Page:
Do you play games on a smart phone or a tablet, using a gaming system, like a Wii or PlayStation, through Facebook, or via a computer? It is amazing to live in today’s society. We can play games with people through any of the above devices anytime, anywhere, and in any place – all we need is an Internet connection. The other gamers can live down the street, in a neighboring county, somewhere in another state, and even in other countries. Given that, how many of us intimately know or even casually know the people with whom we are playing games?
Here are a few questions to ponder:
- Would you chat with someone with whom you game?
- Would you text them?
- Would you tell them personal information about yourself?
- Would you share pictures with them?
- Would you give them your telephone number?
- Would you Skype or FaceTime with them?
- Do you know all of the information that your social network platform shares with others?
- Would you send them money?
- Would you meet them in person?
- Would you invite them to your house?
We all have different comfort levels. As we ask ourselves these questions, we must consider what will put our loved ones at risk and potentially allow them to become targets of internet predators. We then need to make a point to help them if they are too trusting or may not know any better. Many of us may discuss stranger danger with our children but we may be a little too lax discussing the dangers that exist online. We need to be cognizant of these dangers and help children, people with disabilities, and those who are aging watch out for them, too!
Through my work at Hickman & Lowder, I had an opportunity to do just that. I helped a client’s young adult child who has a disability. The client’s child met a person from another country through a game on Facebook. Some people do not question why a person with whom they are playing a game online suddenly want to chat with them privately, talk with them via telephone, or meet them in real life. Unfortunately, at that point, they can become a target of online predators.
Our client’s child began to chat with the gamer through the online game application on Facebook. They started sharing personal information and then the young adult began to use a friend’s cell phone with an international calling plan to call the gamer. (Please note that people can and will find ways to do things that they want to do, even when we do our best to try to protect them.) Some red flags were exhibited: The young adult broke up with their significant other of several years and kept stating that the out of country gamer would be coming to visit soon. Do you see anything wrong with this? Does the above scenario concern you? It should!
After the client contacted our office out of concern about the “relationship” developing between the young adult and the gamer, as well as the child’s behavioral changes, I did some research online with the information provided to our office. I discovered the person that the young adult was talking to was convicted of sexual exploitation and was on the sex offender information registry in the country in which they reside. Luckily, that information was uncovered sooner rather than later. We forwarded the gamer’s online ID and the court conviction information to Facebook. Facebook has a very strict policy prohibiting convicted sex offenders from using their platform. Once we turned that information over to Facebook, the gamer’s profile was deleted. Again, going back to the where there is a will there is a way, the gamer then created other profiles and tried to continue to contact the young adult. We turned those additional profiles over to Facebook, too. We talked with the friend who was letting the young adult use their phone and explained the dangers. Thankfully, in this case, there were enough warning signs and red flags to alert family and friends concerned about the young adult. What would have happened if no one intervened? What would have happened if the gamer used a fictitious name to begin with? Would the gamer’s real name have ever been provided? Would the truth about the gamer’s identity have been discovered in time? Would the result have been the same?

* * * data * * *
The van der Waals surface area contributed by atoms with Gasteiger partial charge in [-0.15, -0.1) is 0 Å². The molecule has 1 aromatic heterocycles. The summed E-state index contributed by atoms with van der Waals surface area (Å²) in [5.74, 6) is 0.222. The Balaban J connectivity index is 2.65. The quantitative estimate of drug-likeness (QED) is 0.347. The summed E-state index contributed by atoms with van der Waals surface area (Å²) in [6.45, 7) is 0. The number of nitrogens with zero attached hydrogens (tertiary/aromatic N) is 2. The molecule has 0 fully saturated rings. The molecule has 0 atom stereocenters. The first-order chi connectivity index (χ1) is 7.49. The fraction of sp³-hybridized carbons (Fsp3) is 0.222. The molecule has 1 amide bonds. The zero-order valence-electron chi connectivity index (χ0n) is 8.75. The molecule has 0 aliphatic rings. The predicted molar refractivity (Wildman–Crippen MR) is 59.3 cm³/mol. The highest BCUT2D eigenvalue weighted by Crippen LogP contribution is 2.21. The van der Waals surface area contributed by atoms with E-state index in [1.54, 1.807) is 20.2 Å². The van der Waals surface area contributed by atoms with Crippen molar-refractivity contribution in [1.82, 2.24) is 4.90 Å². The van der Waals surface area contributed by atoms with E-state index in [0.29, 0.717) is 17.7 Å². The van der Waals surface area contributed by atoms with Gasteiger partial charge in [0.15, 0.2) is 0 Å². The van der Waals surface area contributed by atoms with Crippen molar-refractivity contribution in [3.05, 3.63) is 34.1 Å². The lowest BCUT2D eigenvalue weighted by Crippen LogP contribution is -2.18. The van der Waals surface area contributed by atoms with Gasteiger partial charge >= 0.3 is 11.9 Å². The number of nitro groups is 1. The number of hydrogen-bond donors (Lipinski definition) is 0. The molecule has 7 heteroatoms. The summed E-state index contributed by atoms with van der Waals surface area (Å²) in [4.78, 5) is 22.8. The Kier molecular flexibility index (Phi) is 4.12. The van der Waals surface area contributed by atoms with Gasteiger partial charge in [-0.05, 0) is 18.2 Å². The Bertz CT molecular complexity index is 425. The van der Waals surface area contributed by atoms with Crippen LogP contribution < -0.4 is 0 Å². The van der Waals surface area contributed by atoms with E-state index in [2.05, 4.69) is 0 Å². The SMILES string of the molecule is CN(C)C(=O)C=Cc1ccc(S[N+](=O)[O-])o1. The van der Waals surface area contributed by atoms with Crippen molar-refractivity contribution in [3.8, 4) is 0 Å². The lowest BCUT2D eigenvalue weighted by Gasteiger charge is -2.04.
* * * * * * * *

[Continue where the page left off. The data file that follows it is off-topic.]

The intent in sharing the story is to help everyone understand that gaming online can be a double-edged sword. Stay safe, understand the potential risks, and help those who may be at risk.
Some resources about staying safe online:
- Online safety brochures, fact sheets, and tip cards from Microsoft
- Stay Safe Online, National Cyber Security Alliance – Blog
- Multi-State Information Sharing and Analysis Center – Article about keeping elders safe online
- 11 Tips for Social Networking Safety – Blog article
- Senior Online Safety – Blog articles about elder safety online
- Six Safety Social Networking Tips for Elders
- OvernightGeek University – I recently attended Jesse Weinberger’s Internet Safety for Parents presentation. She is the owner of OvernightGeek University. Her presentation taught me additional dangers that parents must know about. If your child has access to any device, including, but not limited to, computers, TVs, tablets, smart phones, gaming systems, etc., whether it is their own, yours, their friend’s, someone else’s, …you need to know! She published The BoogeyMan Exists: And He’s In Your Child’s Back Pocket. Jesse’s website is full of information, including, a quick three-minute video lesson on the best parenting practices for keeping your children safe online.
- Online Safety Checklist for Parents
- Keeping Kids Safe Online – Scholastic
Reporting Predators on Facebook:
- Facebook is relying on the public to let them know if there is as sexual predator online so action may be taken. Directions on how to report a convicted sexual predator on Facebook can be found here.
– Posted by Christy Zeyer, OSBA Certified Paralegal